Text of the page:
The founder of Mitzvah Day last night expressed her hopes that this year’s event will include a record number of interfaith projects, writes Justin Cohen.
The Jewish-led day of social action, now in its eighth year, sees tens of thousands of people across the UK and beyond donating their time to help good causes inside and outside Anglo-Jewry.
Speaking after the 2013 launch event in central London, founder Laura Marks said: “At Mitzvah Day we take our responsibility of being ‘a light unto the nations’ seriously, providing everyone with an opportunity to play their part in bringing light and healing what is sometimes an extremely fractured world.”
She added: “We see the role of Mitzvah Day as building relationships and a key one is between our community and those of our non-Jewish neighbours.
“Building on the success of last year we hope to have well over 50 Mitzvah Days this year where, based on shared values and the religious imperative to do good works, we can work side-by-side with groups from other faiths to build stronger local communities for the future,” she said.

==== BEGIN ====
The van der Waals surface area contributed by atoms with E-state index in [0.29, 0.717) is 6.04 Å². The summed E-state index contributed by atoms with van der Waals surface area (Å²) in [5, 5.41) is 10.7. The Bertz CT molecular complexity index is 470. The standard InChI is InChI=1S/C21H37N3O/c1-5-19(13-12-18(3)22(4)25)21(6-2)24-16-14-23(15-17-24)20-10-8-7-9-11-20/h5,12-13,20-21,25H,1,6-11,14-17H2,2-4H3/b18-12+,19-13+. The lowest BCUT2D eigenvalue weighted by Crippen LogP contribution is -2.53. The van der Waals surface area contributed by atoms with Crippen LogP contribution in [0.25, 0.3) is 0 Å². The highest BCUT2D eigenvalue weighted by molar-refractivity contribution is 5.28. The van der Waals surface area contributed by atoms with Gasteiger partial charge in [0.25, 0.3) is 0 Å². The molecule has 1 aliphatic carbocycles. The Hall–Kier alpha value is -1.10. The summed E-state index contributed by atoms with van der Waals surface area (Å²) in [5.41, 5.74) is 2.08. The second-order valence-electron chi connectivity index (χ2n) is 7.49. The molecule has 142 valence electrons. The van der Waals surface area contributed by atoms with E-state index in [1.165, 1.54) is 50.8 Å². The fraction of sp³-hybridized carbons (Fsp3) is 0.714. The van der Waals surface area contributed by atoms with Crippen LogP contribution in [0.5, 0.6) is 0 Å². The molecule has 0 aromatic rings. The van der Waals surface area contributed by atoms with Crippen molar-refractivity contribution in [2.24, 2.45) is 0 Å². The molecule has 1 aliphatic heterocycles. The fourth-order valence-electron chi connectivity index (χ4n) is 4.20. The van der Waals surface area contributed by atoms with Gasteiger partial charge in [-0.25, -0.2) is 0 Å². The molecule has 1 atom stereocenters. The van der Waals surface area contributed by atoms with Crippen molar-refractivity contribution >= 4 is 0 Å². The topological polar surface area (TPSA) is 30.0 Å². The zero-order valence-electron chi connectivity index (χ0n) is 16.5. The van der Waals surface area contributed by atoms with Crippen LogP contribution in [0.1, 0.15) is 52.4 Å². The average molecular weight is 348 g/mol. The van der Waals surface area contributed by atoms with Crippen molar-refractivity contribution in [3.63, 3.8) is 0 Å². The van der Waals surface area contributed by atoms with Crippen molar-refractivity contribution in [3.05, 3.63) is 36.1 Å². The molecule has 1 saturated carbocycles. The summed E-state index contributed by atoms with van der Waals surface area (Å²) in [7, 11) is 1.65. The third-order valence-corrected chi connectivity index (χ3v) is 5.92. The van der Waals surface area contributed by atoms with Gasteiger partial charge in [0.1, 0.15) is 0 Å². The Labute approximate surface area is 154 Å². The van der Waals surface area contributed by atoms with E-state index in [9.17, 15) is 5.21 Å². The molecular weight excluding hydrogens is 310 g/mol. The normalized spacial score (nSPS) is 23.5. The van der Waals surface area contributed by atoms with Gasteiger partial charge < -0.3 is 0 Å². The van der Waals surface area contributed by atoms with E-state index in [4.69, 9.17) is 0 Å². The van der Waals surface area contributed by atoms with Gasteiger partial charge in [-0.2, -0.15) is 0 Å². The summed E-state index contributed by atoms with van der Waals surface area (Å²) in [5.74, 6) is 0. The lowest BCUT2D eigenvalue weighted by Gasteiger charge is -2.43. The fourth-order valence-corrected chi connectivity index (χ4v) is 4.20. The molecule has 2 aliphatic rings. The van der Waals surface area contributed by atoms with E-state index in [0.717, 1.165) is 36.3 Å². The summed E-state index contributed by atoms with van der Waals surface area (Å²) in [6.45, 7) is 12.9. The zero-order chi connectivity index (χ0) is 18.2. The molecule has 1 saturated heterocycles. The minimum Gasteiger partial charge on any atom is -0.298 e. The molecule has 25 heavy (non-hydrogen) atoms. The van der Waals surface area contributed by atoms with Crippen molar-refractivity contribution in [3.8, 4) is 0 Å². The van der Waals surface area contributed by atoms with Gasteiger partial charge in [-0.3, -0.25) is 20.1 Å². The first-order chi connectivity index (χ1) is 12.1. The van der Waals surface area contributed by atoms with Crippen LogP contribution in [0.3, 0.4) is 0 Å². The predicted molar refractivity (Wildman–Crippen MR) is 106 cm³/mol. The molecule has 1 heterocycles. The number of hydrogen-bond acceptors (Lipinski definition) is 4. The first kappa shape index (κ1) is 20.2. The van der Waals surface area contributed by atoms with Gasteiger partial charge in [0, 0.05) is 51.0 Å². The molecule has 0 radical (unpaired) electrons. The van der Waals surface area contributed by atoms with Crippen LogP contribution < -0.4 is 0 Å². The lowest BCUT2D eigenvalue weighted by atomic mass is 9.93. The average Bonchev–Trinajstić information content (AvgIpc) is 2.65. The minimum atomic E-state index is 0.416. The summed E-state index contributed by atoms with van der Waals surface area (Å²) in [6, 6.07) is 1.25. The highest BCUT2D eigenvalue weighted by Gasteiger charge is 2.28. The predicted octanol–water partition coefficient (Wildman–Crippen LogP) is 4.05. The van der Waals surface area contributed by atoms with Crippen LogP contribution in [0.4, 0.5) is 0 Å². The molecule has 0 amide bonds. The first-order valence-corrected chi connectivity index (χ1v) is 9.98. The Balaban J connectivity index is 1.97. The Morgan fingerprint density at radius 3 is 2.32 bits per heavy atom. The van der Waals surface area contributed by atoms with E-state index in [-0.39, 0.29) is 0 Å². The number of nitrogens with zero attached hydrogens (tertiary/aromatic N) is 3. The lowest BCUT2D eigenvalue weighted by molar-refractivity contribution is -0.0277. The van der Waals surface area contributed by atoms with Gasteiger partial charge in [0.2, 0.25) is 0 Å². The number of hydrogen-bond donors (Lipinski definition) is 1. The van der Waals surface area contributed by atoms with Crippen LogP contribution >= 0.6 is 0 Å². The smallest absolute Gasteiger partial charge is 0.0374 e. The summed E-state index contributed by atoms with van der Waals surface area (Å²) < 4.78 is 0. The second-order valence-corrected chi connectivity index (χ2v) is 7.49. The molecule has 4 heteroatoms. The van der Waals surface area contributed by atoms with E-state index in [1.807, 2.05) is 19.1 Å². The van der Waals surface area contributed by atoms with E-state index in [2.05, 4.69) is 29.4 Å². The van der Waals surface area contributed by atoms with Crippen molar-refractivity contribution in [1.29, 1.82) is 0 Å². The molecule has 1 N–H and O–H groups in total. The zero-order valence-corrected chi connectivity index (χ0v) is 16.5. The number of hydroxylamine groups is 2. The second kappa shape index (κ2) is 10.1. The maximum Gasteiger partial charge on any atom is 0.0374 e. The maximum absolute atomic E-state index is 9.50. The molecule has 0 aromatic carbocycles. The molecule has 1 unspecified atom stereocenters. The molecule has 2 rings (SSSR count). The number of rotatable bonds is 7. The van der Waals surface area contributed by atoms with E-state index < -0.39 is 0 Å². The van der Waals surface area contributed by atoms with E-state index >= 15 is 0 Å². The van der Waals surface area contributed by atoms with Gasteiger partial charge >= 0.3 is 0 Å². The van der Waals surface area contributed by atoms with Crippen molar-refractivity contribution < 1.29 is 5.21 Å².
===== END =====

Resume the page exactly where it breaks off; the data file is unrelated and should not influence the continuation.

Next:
The reception was also addressed by Mitzvah Day’s interfaith chair Daniella Pears and Chief Rabbi-elect Rabbi Ephraim Mirvis (pictured, left), who described Mitzvah Day as a “remarkable phenomenon” and “a truly religious concept”.
He added: “What has particularly pleased me is that though the years Mitzvah Day has broadened out from being a day on which Jewish people perform kinds deeds for other people into a day in which Jewish people engage in kind deeds for everybody. More recently it has provided an opportunity for members of different faiths to come together to bond and engage in social actions projects.”
Guests at the reception also heard about Mitzvah Day Together, a new initiative launching next week to encourage those with disabilities to play a full part in the event.
Tuesday’s reception was hosted by luxury china and silverware company Thomas Goode, whose chairman Rumi Verjee told the Jewish News: “As a Muslim it was a privilege to host a Jewish established charity and one that preaches interfaith understanding”.
Mitzvah Day needs to raise at least £130,000 to cover increased operating costs and expand its interfaith work over the coming year.